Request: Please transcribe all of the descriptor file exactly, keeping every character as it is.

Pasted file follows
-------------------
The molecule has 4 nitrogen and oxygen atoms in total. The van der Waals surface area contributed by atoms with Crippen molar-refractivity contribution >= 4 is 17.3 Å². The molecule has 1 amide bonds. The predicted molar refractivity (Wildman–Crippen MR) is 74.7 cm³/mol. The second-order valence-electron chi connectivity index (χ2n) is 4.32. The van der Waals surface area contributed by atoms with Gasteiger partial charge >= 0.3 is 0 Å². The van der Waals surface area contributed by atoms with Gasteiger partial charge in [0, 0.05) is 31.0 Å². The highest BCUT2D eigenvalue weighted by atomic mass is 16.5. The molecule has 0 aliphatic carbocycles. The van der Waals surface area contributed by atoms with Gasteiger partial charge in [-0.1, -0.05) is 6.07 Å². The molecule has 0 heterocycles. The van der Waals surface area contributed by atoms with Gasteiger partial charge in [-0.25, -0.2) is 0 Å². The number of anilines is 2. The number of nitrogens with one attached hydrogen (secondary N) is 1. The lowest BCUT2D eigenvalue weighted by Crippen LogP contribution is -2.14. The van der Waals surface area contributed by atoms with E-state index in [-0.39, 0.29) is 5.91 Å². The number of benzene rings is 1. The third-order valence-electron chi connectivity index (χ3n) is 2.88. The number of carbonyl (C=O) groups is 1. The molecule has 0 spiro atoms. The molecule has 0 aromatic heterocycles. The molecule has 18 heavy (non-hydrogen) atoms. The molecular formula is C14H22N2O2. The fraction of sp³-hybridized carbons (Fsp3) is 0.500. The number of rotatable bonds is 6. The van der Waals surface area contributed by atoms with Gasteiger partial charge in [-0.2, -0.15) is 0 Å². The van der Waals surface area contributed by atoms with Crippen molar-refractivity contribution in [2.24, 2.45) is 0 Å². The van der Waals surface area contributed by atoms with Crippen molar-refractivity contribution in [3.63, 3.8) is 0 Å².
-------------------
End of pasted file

The molecule has 4 nitrogen and oxygen atoms in total. The van der Waals surface area contributed by atoms with Crippen molar-refractivity contribution >= 4 is 17.3 Å². The molecule has 1 amide bonds. The predicted molar refractivity (Wildman–Crippen MR) is 74.7 cm³/mol. The second-order valence-electron chi connectivity index (χ2n) is 4.32. The van der Waals surface area contributed by atoms with Gasteiger partial charge >= 0.3 is 0 Å². The van der Waals surface area contributed by atoms with Gasteiger partial charge in [0, 0.05) is 31.0 Å². The highest BCUT2D eigenvalue weighted by atomic mass is 16.5. The molecule has 0 aliphatic carbocycles. The van der Waals surface area contributed by atoms with Gasteiger partial charge in [-0.1, -0.05) is 6.07 Å². The molecule has 0 heterocycles. The van der Waals surface area contributed by atoms with Gasteiger partial charge in [-0.25, -0.2) is 0 Å². The number of anilines is 2. The number of nitrogens with one attached hydrogen (secondary N) is 1. The lowest BCUT2D eigenvalue weighted by Crippen LogP contribution is -2.14. The van der Waals surface area contributed by atoms with E-state index in [-0.39, 0.29) is 5.91 Å². The number of benzene rings is 1. The third-order valence-electron chi connectivity index (χ3n) is 2.88. The number of carbonyl (C=O) groups is 1. The molecule has 0 spiro atoms. The molecule has 0 aromatic heterocycles. The molecule has 18 heavy (non-hydrogen) atoms. The molecular formula is C14H22N2O2. The fraction of sp³-hybridized carbons (Fsp3) is 0.500. The number of rotatable bonds is 6. The van der Waals surface area contributed by atoms with Gasteiger partial charge in [-0.2, -0.15) is 0 Å². The van der Waals surface area contributed by atoms with Crippen molar-refractivity contribution in [2.24, 2.45) is 0 Å². The van der Waals surface area contributed by atoms with Crippen molar-refractivity contribution in [3.63, 3.8) is 0 Å².